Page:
Detroit Receives 3 Competitive Awards To Preserve 318 Existing Affordable Housing Units, Build 218 More – Detroit News Watch

DETROIT, Mich. (Detroit News Watch) – The Michigan State Housing Development Authority has awarded six competitive Low-Income Housing Tax Credit awards to five affordable housing developments in Detroit, nearly half of the 14 total credits awarded in this round statewide. The limited number of 9 percent low income housing tax credits will help create or preserve 536 units of affordable housing across the city, Mayor Mike Duggan and Gov. Gretchen Whitmer announced Monday.

Together, the five projects represent more than $100 million worth of housing investment in the city.

In total, 318 units of affordable housing that were set to expire soon will be extended for another 45 years. The new construction projects will create a total of 235 units, with 218 of them reserved as affordable units, meaning 92% of all new units supported by the credits will be affordable. Many of the new and preserved units will serve residents making between 30% and 80% of the area median income (AMI) or about $16,050 to $42,800 annually.

“If we’re going to make sure everyone in Michigan, no matter their community, has the opportunity to get ahead, we must get to work to ensure safe, affordable housing for everyone,” said Gov. Whitmer. “Because of this partnership with MSHDA and Mayor Duggan’s office, we are now one step closer to that goal. These projects will be critical in helping Detroiters and people all over the state move into affordable homes. It’s good for our families, for our economy, and for the future of our state.”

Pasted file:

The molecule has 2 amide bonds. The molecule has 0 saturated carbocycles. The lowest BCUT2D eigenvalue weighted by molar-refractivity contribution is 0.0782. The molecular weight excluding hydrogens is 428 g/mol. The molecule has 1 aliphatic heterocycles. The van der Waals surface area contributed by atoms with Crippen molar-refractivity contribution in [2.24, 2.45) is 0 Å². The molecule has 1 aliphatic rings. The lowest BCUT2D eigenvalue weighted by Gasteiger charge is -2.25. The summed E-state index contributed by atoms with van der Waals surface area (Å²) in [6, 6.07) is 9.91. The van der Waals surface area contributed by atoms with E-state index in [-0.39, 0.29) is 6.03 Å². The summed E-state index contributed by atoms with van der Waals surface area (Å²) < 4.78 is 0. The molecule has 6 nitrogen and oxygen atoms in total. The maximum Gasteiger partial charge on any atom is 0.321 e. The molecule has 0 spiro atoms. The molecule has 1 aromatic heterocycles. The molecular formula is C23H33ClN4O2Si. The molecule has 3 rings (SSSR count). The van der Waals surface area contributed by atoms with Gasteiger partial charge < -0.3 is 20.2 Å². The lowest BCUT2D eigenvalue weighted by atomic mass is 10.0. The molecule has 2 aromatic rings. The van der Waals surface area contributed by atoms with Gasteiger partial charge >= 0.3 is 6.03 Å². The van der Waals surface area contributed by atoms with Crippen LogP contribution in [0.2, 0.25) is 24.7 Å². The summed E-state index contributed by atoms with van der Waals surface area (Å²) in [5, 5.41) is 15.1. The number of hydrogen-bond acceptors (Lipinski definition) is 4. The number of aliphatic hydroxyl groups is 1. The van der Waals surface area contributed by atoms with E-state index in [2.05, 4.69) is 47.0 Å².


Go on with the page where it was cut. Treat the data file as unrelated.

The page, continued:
To accomplish this, Detroit’s Department of Housing & Revitalization worked with developers, which applied for and were awarded a series of 9% LIHTCs. The 9% LIHTC award is the most valuable and competitive affordable housing tool in the country, because it leverages up to 90% in equity to build affordable housing units. It also gives developers the ability to serve families and individuals who are at the lower end of the economic spectrum, including those who have experienced homelessness.

“Detroit’s comeback depends on keeping every resident we have, and attracting new residents, no matter their income, to join them, so preservation and creation of affordable housing is critical to our growth,” said Mayor Mike Duggan. “We are grateful to the Governor and our partners at MSHDA for their support on these projects. Thanks to them, hundreds of Detroiters will be able to afford to stay in their homes and take part in the recovery they have waited so long to see.”

The five developments are spread across several Detroit neighborhoods, including Brush Park, Midtown, Milwaukee Junction and Gold Coast.

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